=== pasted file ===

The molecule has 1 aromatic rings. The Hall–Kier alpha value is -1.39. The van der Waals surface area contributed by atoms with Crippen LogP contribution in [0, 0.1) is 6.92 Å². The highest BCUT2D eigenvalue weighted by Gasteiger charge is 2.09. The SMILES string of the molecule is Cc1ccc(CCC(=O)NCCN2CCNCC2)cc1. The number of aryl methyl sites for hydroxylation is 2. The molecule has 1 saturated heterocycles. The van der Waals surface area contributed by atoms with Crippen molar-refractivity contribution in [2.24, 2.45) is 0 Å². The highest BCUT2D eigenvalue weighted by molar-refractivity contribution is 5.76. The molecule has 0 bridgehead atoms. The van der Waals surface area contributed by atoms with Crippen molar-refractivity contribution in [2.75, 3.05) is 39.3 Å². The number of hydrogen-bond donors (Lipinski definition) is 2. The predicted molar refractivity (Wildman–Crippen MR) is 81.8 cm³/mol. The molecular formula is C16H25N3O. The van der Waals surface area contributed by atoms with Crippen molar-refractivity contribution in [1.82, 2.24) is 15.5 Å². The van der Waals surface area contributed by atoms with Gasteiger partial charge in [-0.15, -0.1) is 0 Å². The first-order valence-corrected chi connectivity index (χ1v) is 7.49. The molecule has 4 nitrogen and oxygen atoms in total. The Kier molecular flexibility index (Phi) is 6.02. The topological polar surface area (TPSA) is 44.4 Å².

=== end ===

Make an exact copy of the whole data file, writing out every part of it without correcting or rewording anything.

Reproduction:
The molecule has 1 aromatic rings. The Hall–Kier alpha value is -1.39. The van der Waals surface area contributed by atoms with Crippen LogP contribution in [0, 0.1) is 6.92 Å². The highest BCUT2D eigenvalue weighted by Gasteiger charge is 2.09. The SMILES string of the molecule is Cc1ccc(CCC(=O)NCCN2CCNCC2)cc1. The number of aryl methyl sites for hydroxylation is 2. The molecule has 1 saturated heterocycles. The van der Waals surface area contributed by atoms with Crippen molar-refractivity contribution in [2.24, 2.45) is 0 Å². The highest BCUT2D eigenvalue weighted by molar-refractivity contribution is 5.76. The molecule has 0 bridgehead atoms. The van der Waals surface area contributed by atoms with Crippen molar-refractivity contribution in [2.75, 3.05) is 39.3 Å². The number of hydrogen-bond donors (Lipinski definition) is 2. The predicted molar refractivity (Wildman–Crippen MR) is 81.8 cm³/mol. The molecular formula is C16H25N3O. The van der Waals surface area contributed by atoms with Crippen molar-refractivity contribution in [1.82, 2.24) is 15.5 Å². The van der Waals surface area contributed by atoms with Gasteiger partial charge in [-0.15, -0.1) is 0 Å². The first-order valence-corrected chi connectivity index (χ1v) is 7.49. The molecule has 4 nitrogen and oxygen atoms in total. The Kier molecular flexibility index (Phi) is 6.02. The topological polar surface area (TPSA) is 44.4 Å².